These beautiful storybook amusement park buildings were built in 1958 for W. F. Cobb for his Magic Mountain, the original themepark built at the location of what is now Heritage Square. They are a mixture of Second Empire and Gothic Revival, among other architectural styles. The town was named Centennial City as it was approximately 100 years after the construction of original cities of the area, Denver, Auroria, Arapahoe City, Golden City and Golden Gate City.
Cobb had intended to build his park on South Table Mountain not far from the former site of Arapahoe City, but the Applewood residents did not want the traffic. Instead, he built on top of the former ghost town of Apex City at the mouth of Apex Gulch. Apex City was itself built on top of ancient indian campgrounds dating back 7,000 years!
These buildings were created by Marco Engineering and use the technique of forced perspective to make the buildings look taller than they are. Marco Engineering was a company of former Hollywood art directors run by C. V. Wood. Wood had just finished building Disneyland prior to work on Magic Mountain, where he had used the same techniques in the construction of Disney’s Main Street U.S.A.
Unfortunately, W. F. Cobb ran out of money in 1960 and the original Magic Mountain park was never completed. To read the full story, check out this excellent Magic Mountain website by Richard Gardner of the Golden Landmarks Association.
Marco Engineering went on to build many projects including Lake Havasu City (where C. V. Wood brought the London Bridge!).
This includes two larger parks which are considered sister parks to Magic Mountain, Pleasure Island in Massachusetts and Freedomland in the Bronx, NY, both of which are gone today, leaving Heritage Square with it’s Centennial City as the sole survivor of the trio of parks.
November 25th, 2012 / 2 Comments » / by Tom Lundin
The last of this set of drawings, another SketchUp illustration, this one is the Satellite sign at Lakeside.
Now back to more photos!
June 22nd, 2012 / No Comments » / by Tom Lundin
A SketchUp illustration of the art-deco Hurricane ticket booth at Lakeside Amusement Park, designed by Richard Crowther.
I’ll post one more illustration, then back to photo fun.
June 19th, 2012 / No Comments » / by Tom Lundin
Wild Chipmunk sign
SketchUp illustration of the Wild Chipmunk sign at Lakeside.
June 15th, 2012 / No Comments » / by Tom Lundin
Lakeside Ticket Booth
A SketchUp illustration of a Lakeside ticket booth.
Hey, come join us now on Facebook: http://www.facebook.com/TheDenverEye
June 14th, 2012 / No Comments » / by Tom Lundin
500th post! Lakeside extravanganza!
This is the 500th post to The Denver Eye!
Tom Lundin here, Eyeballer #1. I first took up architectural photography in 2006 to
supply myself with source material for my technical illustration habit. Photography quickly
became an obsession.
To celebrate I am posting these Lakeside Amusement Park shots from that year, 2006. Lakeside doesn’t always allow you to photograph freely, but these were all taken before that became an issue. All I had in those days was a point-and-shoot-camera with all the distortion and poor shadows that come with a smaller digital sensor and static lens. And on that day I dealt with weather that I could not control. But the subject matter stands out no matter what the circumstance!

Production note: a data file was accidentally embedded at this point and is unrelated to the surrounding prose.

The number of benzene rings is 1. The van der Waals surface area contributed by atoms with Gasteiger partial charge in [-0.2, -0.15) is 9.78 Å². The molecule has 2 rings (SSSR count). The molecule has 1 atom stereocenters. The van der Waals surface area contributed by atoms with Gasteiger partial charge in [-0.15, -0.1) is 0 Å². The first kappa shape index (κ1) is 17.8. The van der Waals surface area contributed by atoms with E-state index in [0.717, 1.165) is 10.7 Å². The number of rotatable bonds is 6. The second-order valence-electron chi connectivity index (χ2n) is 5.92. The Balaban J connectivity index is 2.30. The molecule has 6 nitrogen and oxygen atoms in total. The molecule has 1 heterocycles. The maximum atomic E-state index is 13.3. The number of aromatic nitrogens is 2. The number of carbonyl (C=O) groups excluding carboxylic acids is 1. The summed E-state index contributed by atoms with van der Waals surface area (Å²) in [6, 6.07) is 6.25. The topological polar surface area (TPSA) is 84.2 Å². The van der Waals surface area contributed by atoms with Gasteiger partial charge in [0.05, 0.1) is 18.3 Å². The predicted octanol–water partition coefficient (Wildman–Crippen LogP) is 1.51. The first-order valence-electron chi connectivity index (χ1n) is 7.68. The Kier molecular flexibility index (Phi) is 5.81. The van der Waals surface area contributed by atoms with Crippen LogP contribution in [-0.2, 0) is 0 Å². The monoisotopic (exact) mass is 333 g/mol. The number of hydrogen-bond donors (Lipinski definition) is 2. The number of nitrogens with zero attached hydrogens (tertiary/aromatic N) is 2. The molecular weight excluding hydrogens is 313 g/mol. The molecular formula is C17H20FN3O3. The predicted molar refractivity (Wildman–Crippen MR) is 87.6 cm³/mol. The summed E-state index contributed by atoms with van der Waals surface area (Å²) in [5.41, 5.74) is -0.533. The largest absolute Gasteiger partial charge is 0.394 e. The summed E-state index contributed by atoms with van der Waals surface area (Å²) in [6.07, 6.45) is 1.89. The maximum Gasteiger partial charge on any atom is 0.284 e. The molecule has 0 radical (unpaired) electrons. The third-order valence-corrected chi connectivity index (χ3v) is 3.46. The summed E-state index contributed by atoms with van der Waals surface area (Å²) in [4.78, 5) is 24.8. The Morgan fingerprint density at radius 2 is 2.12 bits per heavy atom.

Lakeside Amusement Park started as a White City in 1908. White Citys sprung up in various places across the United States as imitations of the White City set up at the World’s Columbian Exposition of 1893 in Chicago. There, they built a Beaux-Arts style city with hundreds of thousands of light bulbs provided with electricity by the competing technologies of Thomas Edison (direct-current) and Nikola Tesla (alternating-current).
The Tower of Jewels above is decorated with 16,000 light bulbs.
Lakeside is one of the oldest remaining amusement parks in the U.S. After Benjamin Krasner bought the park in the 1930s, he gave it an incredible Art Deco makeover with the aid of architect Richard Crowther.
When Richard Crowther moved to Denver, he was an expert at neon lighting as he had just lit up the San Francisco Golden Gate International Exposition Fair of 1940. Crowther became a famous Denver modernist architect, designing the Neufeld House in 1956. He designed multiple Cinerama theaters including Denver’s Cooper Theater on Colorado Blvd (now gone), and achieved his greatest fame as a pioneering green architect in Cherry Creek, noted for his use of Passive Solar Heating.
The Cooper Cinerama Theatre, from 1961.
Lakeside is filled withoutstanding examples of Art Moderne or Streamline Modern signs, ticket booths, gardens and other features. The parts of the park that are not Art Deco are from the original White City and are often reused elsewhere in the park.
The Starride ferris wheel from the earlier days of the park.
A minature diesel version of the Zephyr!
When this tower was built in 1908, it was the tallest structure in the state!
Looking out over Lake Rhoda.
Lakeside Speedway closed in 1988 after 50 years of racing!
Lakeside’s famous Merry-Go-Round. Four rows filled with the widest variety of animals you will ever see on any merry-go-round.
White City’s Casino Theatre
This steam-powered minature locomotive has been running here continously since the opening of the park in 1908!
June 5th, 2012 / 7 Comments » / by Tom Lundin
A Lakeside Amusement Park Art Deco ticket booth for The Whip
ride, designed in the ’40s or ’50s by Richard Crowther.
July 12th, 2011 / No Comments » / by Tom Lundin
The Scrambler ticket booth from Lakeside Amusement Park, designed by
Richard Crowther in the ’50s or early 1960s, I believe.
April 29th, 2011 / 1 Comment » / by Tom Lundin
The large Staride Ferris Wheel at Lakeside Amusement Park. The ride
probably dates to when the park originally opened as White City in 1908.
September 21st, 2010 / No Comments » / by Tom Lundin